The previous tweet only works if you're far enough way. Otherwise find a way to be be lower than the fire. This is easier said than done at a port of course.

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Lots of videos around showing people near glass. If you cannot get far away, go as far inside as possible. Stay around a corner away from anything glass.

Anything that is not glass is more likely to protect you. As many layers between you and shrapnel as possible is a must.

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As someone who has been trained to be around sites like this, once you see a fire somewhere, get as far away as possible.

If the site explodes, you won't have time to react as evident here:

RT @sosadonttv
Insane whatโ€™s happening in .. friend of a friend took this while coming back from diving.. ๐Ÿ˜ณ check the blast wave in the water!

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As you can see here: this is city centre with skyscrapers. The damage to the area is widespread. You'd have to cordon off at least a 3 KM radius.

RT @Samarsaeed
streets now.

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I don't work in field that would have to deal with this, but by working in incident response in cyber security (in industrial control no less), I know where we're at in this situation.

Don't jump to conclusions and don't sabre rattle; it's not helpful.

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We are barely into step 1. Any suggestion that we know that it was intentional or that the ship was hiding other material is improper. It's way too early for that.

Starting the blame game early does a disservice to everyone who is personally affected by it. People have died.

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6. When the report is issued, implement its changes. This is where you can make changes to regulation, follow up with legal action, and also discuss the facts of the matter.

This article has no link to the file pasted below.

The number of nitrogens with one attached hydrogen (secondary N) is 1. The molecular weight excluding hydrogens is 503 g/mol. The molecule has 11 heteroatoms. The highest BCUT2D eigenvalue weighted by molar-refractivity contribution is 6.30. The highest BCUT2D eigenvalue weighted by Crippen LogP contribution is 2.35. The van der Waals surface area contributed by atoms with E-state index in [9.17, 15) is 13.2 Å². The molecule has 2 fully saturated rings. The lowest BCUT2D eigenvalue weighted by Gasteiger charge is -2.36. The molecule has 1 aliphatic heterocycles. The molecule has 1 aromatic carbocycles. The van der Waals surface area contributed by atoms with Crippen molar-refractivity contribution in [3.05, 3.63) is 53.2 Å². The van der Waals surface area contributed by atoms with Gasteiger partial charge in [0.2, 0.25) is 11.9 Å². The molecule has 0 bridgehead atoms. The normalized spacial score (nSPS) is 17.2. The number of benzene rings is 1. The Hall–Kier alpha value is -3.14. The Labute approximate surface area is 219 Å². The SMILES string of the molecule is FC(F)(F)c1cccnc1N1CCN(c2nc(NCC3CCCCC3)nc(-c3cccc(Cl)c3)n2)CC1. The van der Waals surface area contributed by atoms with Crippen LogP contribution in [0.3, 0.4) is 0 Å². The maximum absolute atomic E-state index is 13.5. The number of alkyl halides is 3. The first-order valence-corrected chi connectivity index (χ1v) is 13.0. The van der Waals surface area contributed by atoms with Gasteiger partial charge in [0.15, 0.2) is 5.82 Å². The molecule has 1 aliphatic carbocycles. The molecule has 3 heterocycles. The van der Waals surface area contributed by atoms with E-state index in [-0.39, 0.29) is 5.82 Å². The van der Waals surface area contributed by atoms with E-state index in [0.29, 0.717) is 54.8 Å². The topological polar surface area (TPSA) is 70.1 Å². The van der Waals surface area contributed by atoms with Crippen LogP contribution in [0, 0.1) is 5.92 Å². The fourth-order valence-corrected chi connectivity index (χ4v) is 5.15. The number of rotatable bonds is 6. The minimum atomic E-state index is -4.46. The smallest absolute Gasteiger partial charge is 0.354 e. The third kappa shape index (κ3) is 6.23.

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5. Using all the documentation you got from the first four steps, create a report. This process takes a long time and will involve committees of people from various corners.

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4. Speak with all owners of responsible assets. This means speaking with the ship's owners, any survivors who would be deemed to be witnesses (port workers, ship crew, first-responders etc), and anyone expecting delivery.

Cargo manifests are helpful here but not exact either.

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3. Collect all evidence to what lead to the ship to catch fire. Much of this evidence may have been destroyed but there may still be vital clues. This again can be hampered if the area hasn't been secured during step 1 and if the area hasn't been tampered with in the process.

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2. Get access to the site once the area has been deemed "safe" or at least "reasonably safe" for experts. This can only be done once step 1 has been done and the area has been secured.

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Here's how an incident like this would break down.

1. Figure out who has been injured or worse, address all immediate dangers (such as remaining fires or unstable structures), and assess what would be considered critical is damaged.

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One of the things overlooked in incident response is that you don't figure out who made the mistake but instead mitigating it first.

This applies in real life especially in tragedy.
RT @gsuberland
In the wake of the Beirut explosion, which appears to have been an industrial accident, please try to focus on those who were injured and those who helped, and not so much on the blame. While accident investigation is important, itโ€ฆ

Speedrunning problems with digital-only games: you don't remember which console you have from some recent generation which has a copy of that game you want to play.

RT @j_mcelroy
Happy British Columbia Day.

Over the last year, I've collected pins from all 162 municipalities in this wonderful province.

And now, we're going to rank all of them.

Good insight into how these groups work. None of this is new to me but it is rare to see such screenshots out in the open.

RT @jc_stubbs
An interesting thing happened on the internet with week. U.S. travel management firm was hit with Ragnar Locker ransomware. The company agreed to pay and handed over $4.5 mln in bitcoin

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